Hurricane Arthur scythes through Outer Banks of North Carolina
The first hurricane of the Atlantic season has hit the North Carolina coast, a wet and windy spoiler of the July Fourth holiday for thousands of Americans as authorities ordered them to evacuate exposed areas.
Hurricane Arthur crossed the coast near Cape Lookout at the southern end of North Carolina's Outer Banks at 11:15 p.m. EDT on Thursday (0315 GMT Friday), with maximum sustained winds of 100 miles per hour (160 kph). This earned it Category 2 status on the five-step Saffir-Simpson scale of hurricane intensity, the US National Hurricane Center said.
Arthur is the first hurricane to hit the United States since Superstorm Sandy devastated parts of New York and New Jersey in October 2012 and caused $70 billion in estimated damage.
As of early on Friday morning, Arthur was moving at about 23 mph (37 kph) as it headed oceanward about 20 miles east of Kitty Hawk, North Carolina, said National Hurricane Center meteorologist Chris Landsea.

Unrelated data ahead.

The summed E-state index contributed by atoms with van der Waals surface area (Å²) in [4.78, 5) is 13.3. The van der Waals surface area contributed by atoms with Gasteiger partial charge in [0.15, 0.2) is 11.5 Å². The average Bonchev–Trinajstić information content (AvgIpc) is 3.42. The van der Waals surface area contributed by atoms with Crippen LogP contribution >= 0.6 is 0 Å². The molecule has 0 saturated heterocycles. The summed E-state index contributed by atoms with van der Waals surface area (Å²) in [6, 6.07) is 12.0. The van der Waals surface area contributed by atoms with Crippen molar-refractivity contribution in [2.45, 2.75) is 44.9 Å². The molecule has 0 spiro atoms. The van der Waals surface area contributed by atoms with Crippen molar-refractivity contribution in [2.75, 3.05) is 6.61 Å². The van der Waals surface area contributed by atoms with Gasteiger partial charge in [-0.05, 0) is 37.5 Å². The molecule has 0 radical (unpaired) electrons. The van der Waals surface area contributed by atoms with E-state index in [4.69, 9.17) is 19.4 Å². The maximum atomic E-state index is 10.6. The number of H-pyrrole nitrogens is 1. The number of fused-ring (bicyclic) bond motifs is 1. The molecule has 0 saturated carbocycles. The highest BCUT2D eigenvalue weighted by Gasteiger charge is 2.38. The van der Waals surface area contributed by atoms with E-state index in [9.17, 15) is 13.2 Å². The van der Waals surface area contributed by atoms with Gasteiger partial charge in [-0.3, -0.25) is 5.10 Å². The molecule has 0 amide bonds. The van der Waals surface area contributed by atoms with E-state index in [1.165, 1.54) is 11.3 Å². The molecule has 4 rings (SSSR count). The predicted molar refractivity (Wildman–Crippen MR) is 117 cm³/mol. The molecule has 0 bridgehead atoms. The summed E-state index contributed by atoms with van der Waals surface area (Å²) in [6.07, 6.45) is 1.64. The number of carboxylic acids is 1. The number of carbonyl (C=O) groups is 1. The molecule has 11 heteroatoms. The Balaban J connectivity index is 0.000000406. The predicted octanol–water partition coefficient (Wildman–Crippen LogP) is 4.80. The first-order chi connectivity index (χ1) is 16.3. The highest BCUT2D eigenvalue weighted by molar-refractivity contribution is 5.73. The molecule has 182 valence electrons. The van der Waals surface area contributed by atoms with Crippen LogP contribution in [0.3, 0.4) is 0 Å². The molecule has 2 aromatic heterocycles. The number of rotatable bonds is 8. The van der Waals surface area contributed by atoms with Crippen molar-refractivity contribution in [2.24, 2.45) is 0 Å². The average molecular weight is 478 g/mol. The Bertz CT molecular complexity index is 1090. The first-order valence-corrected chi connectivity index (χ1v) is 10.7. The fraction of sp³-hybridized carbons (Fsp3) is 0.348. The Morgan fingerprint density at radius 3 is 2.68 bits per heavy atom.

"It's pushing offshore from the Outer Banks of North Carolina. It did not stay over land very long and it did not traverse a lot of land," Landsea said, adding it lingered over Pamlico Sound for about six hours.
"It's expected to accelerate during the day as it passes southeast of New England," he said. It was expected to pass southeast of Cape Cod on Friday evening.
More than 20,000 customers were without power near North Carolina's coast as Arthur rushed through early on Friday morning, according to utility Duke Energy.
However, Arthur remained a medium-sized storm with hurricane-force winds extending outward only up to 40 miles (65 km) and lesser tropical storm-force winds 150 miles (240 km).